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Stoma care and diet in the community

02 April 2024
Volume 29 · Issue 4


Community nurses are often the common link with people in the community with healthcare services. Community nurses are involved in the care of people living with a temporary or permanent stoma and might be asked specialist questions of which they may feel uncertain of appropriate responses. This article describes some basic facts about stoma as well as specialist dietary considerations; which can be used to improve symptoms such as constipation as well as how to prevent issues such as a food bolus obstruction. An increased understanding of stoma-related dietary needs among community nurses will likely improve care outcomes, as they will feel more equipped to offer tailored guidance and support.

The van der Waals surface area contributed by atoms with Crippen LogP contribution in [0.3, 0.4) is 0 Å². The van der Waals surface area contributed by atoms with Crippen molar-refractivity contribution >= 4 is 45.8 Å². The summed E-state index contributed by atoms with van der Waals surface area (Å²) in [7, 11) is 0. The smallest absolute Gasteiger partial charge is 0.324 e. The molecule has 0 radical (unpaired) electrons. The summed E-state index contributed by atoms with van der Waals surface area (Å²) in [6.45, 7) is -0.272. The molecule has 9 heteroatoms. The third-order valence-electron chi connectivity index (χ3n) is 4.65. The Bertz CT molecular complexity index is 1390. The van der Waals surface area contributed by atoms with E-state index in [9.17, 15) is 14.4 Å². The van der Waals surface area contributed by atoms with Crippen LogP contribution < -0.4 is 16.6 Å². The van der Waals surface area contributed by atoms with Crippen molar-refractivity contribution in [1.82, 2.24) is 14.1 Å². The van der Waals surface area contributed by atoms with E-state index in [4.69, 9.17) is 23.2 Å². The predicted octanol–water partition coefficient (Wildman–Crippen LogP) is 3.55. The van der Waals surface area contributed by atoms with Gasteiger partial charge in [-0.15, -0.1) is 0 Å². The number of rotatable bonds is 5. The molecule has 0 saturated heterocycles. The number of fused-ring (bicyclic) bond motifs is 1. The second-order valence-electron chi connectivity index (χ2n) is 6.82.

There are over 205 000 people in the UK living in the community with a stoma. There are potential issues with body image that are encountered when living with a stoma (Porrett, 2022). Other issues relate to learning to live with a stoma; for example, developing the practical skills necessary to care for one's stoma appliance (Jin et al, 2021). This is important as it is reported that 80% of people living with a stoma will develop some form of peristomal complication within the first couple of years (LeBlanc et al, 2019), which can negatively affect quality of life (Rolls et al, 2022). The physical care of the appliance and how to change it, is learnt in hospital; however, learning to adapt dietary intake takes longer as most people do not eat a full diet when they are discharged home. It is important for community nurses to consider diet and the stoma as this is often a complex situation in which patients want advice. Unfortunately, research is limited in the area and advice provided by healthcare professionals can be contradictory, especially for the care of high output stomas. This article explores the types of diet people with stomas should consider adopting, with the aim to increase understanding and standardisation of information provided.

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